Preserving history. See what the historic Courthouse Tavern has to offer (Tidewater Review, Novermber 28, 2012)

By FRANCES HUBBARD
Staff Writer

KING & QUEEN – In 1864, the Union Army set fire to the buildings that made up the King and Queen Courthouse green. It was the second recorded fire to take out the county’s courthouse, clerk’s office, and jail; the first having burned in 1828, and the second the Courthouse Tavern survived. Lore says that the Union Army refused to burn the tavern down in 1864 after rumors circulated that there was a sick man in one of the rooms. The soldiers were allegedly afraid they’d catch his illness if they went to get the man out of the tavern and would not knowingly burn it down with him inside.

The historic Courthouse Tavern dates back to at least 1802 when surviving tax records show Dr. John Smith owned it and probably used it for his medical practice.

Thirty years later the tavern would change ownership numerous times: Thacker Muire in 1832, Robert Myrrick in 1843, and Lee A. Dunn in 1851.

In 1851, William B. Bird acquired the tavern, which remained in his family for 60 years. Bird’s daughter, Ella Purcell, would take over the tavern in 1893. Purcell is thought to have added the tavern’s third floor and front porch. During these times, the tavern was a busy place, offering food, shelter, and camaraderie for the lawyers and judges that traveled periodically for cases held in King and Queen’s courthouse.

According to Page Mclemore, museum council and historical society member, court was open once a month and since the courthouse was “off the beaten path” the tavern was a necessity.

When the Fleets took over ownership of the tavern in 1911, it was deeded that Purcell would have life-rights to the building and be allowed to live in one of the rooms until her death, which she did until she died in 1926. The Fleet family ran the tavern until 1921 when the Fary family took over until 1941. That year King and Queen County bought the tavern and converted it into office space.

When the county offices moved into the new administration building in 1999, Mclemore said officials suggested to the historical society that the building be used as a museum, and in 2001, with the help of state grants and the Jessie Ball DuPont fund, the Courthouse Tavern Museum first opened its doors.

Mclemore said the historical society painstakingly took the time to rehabilitate the building to help preserve some of its original historic flavor. The brick floor was reconstructed and the fireplace hearths were made from brick found in the original floor. The mantles were copied from the original mantles in the tavern’s second floor bedrooms.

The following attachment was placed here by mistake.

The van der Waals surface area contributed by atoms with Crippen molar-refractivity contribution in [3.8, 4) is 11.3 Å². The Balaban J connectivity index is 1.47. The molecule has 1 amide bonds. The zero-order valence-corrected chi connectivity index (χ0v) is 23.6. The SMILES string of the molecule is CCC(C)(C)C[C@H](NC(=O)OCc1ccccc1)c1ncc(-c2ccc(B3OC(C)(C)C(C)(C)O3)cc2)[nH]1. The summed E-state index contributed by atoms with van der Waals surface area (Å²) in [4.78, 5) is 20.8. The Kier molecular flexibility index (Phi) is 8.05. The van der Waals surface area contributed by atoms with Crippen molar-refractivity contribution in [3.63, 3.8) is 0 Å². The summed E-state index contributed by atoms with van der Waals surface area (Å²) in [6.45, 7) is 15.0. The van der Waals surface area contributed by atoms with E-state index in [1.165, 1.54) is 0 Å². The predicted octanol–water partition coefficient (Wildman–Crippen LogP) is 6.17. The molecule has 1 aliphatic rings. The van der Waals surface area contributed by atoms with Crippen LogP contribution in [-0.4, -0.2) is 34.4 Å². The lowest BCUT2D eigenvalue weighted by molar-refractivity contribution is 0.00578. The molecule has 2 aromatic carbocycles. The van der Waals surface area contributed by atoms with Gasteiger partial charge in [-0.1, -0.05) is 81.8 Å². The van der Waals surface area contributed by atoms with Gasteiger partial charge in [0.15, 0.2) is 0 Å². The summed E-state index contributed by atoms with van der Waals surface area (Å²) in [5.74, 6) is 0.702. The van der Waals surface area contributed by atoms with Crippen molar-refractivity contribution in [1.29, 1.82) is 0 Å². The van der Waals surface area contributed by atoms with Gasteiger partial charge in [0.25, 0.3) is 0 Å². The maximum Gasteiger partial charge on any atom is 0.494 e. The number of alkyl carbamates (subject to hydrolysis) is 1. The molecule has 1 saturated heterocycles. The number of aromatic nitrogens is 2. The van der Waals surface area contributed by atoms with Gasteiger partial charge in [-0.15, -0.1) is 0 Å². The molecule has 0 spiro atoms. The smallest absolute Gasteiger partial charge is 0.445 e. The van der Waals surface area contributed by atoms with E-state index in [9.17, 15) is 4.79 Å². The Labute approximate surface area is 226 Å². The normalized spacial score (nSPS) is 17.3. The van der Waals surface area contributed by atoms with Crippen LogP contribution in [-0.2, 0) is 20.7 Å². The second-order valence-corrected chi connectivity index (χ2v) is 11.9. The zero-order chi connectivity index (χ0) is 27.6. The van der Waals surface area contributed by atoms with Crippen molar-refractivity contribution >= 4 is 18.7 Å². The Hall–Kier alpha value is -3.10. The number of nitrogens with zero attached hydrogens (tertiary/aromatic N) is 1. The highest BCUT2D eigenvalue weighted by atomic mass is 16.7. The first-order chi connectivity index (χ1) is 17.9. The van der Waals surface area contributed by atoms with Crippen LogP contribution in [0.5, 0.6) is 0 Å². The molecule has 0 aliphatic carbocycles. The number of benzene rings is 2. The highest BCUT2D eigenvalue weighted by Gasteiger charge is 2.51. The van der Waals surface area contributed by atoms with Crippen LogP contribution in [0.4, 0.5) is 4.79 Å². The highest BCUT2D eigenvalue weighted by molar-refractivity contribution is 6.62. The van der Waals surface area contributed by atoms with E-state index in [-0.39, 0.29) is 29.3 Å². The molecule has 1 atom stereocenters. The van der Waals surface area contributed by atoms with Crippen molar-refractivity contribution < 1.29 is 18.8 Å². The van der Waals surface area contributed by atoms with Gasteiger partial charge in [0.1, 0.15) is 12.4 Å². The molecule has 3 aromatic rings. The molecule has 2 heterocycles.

The ground floor of the tavern houses the dining room and a museum office. The floor also includes the “Making a Living” display, including trades through the centuries from 1600-1900, and a Sundial exhibit featuring the 1715 St. Stephens Parish Sundial, the oldest sundial in colonial Virginia, along with the base of the baptismal font from the church. The ground floor also features a courthouse green historic district exhibit as well as an exhibit highlighting information on the tavern building itself.

The first floor includes the tavern parlor where the tavern owners would greet overnight guests. This room features the three centuries of “Liberty and the Pursuit of Happiness” display, along with period furniture, as well as an early 20th century tea dress made from pineapple fibers and a second day dress from 1882. The first floor also includes a changing exhibits room, which currently features the Ivor Hume Bottle Collection, along with information on bottles and archeological excavation at Newington Plantation.

There is also a library, which offers periodicals, papers, genealogical books, as well as copies of the King and Queen Historical Society’s bulletin chalked full of county information published twice a year since 1956.

The second floor includes two bedrooms: one featuring life pre-plumbing and electricity with kerosene lighting, fireplace, bathing tub, and indoor potty. The room also features a handmade (1855-1860) quilt face believed to have been made in King and Queen by a group of friends as a wedding present before the Civil War intervened. The second bedroom represents the early 20th century, displaying new electrical inventions like fans, heaters, vacuum cleaner, and sewing machine.

The museum grounds also include a log schoolhouse and a carriage house complete with a Franklin Buggy originally used in King and Queen County.

On Sunday, Dec. 2, the Courthouse Tavern Museum will host its sixth annual old-fashioned Holiday Open House from 2 to 5 p.m.